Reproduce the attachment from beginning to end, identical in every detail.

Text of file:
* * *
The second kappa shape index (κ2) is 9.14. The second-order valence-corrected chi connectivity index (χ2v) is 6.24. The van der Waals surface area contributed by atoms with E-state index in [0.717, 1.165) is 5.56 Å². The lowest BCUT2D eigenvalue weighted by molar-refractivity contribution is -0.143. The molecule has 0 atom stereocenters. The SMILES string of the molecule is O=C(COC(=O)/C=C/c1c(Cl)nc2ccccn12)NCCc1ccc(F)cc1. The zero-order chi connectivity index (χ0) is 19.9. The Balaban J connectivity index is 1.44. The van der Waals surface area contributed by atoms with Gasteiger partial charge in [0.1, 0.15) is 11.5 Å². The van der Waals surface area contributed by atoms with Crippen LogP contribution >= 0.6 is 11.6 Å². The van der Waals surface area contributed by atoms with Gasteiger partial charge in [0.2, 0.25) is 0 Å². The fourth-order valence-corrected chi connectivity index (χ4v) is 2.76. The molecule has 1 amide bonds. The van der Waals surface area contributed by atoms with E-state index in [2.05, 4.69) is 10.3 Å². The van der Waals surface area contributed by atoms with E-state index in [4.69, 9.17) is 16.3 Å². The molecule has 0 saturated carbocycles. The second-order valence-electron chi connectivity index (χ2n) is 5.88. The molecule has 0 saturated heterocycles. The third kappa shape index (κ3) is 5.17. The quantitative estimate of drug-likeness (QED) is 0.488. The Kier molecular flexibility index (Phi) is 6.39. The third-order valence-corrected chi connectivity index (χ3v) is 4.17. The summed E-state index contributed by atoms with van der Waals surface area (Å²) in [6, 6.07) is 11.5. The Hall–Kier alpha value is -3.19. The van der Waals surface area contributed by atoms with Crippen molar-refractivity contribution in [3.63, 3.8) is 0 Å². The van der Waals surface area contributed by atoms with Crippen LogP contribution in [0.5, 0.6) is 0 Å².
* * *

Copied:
The second kappa shape index (κ2) is 9.14. The second-order valence-corrected chi connectivity index (χ2v) is 6.24. The van der Waals surface area contributed by atoms with E-state index in [0.717, 1.165) is 5.56 Å². The lowest BCUT2D eigenvalue weighted by molar-refractivity contribution is -0.143. The molecule has 0 atom stereocenters. The SMILES string of the molecule is O=C(COC(=O)/C=C/c1c(Cl)nc2ccccn12)NCCc1ccc(F)cc1. The zero-order chi connectivity index (χ0) is 19.9. The Balaban J connectivity index is 1.44. The van der Waals surface area contributed by atoms with Gasteiger partial charge in [0.1, 0.15) is 11.5 Å². The van der Waals surface area contributed by atoms with Crippen LogP contribution >= 0.6 is 11.6 Å². The van der Waals surface area contributed by atoms with Gasteiger partial charge in [0.2, 0.25) is 0 Å². The fourth-order valence-corrected chi connectivity index (χ4v) is 2.76. The molecule has 1 amide bonds. The van der Waals surface area contributed by atoms with E-state index in [2.05, 4.69) is 10.3 Å². The van der Waals surface area contributed by atoms with E-state index in [4.69, 9.17) is 16.3 Å². The molecule has 0 saturated carbocycles. The second-order valence-electron chi connectivity index (χ2n) is 5.88. The molecule has 0 saturated heterocycles. The third kappa shape index (κ3) is 5.17. The quantitative estimate of drug-likeness (QED) is 0.488. The Kier molecular flexibility index (Phi) is 6.39. The third-order valence-corrected chi connectivity index (χ3v) is 4.17. The summed E-state index contributed by atoms with van der Waals surface area (Å²) in [6, 6.07) is 11.5. The Hall–Kier alpha value is -3.19. The van der Waals surface area contributed by atoms with Crippen molar-refractivity contribution in [3.63, 3.8) is 0 Å². The van der Waals surface area contributed by atoms with Crippen LogP contribution in [0.5, 0.6) is 0 Å².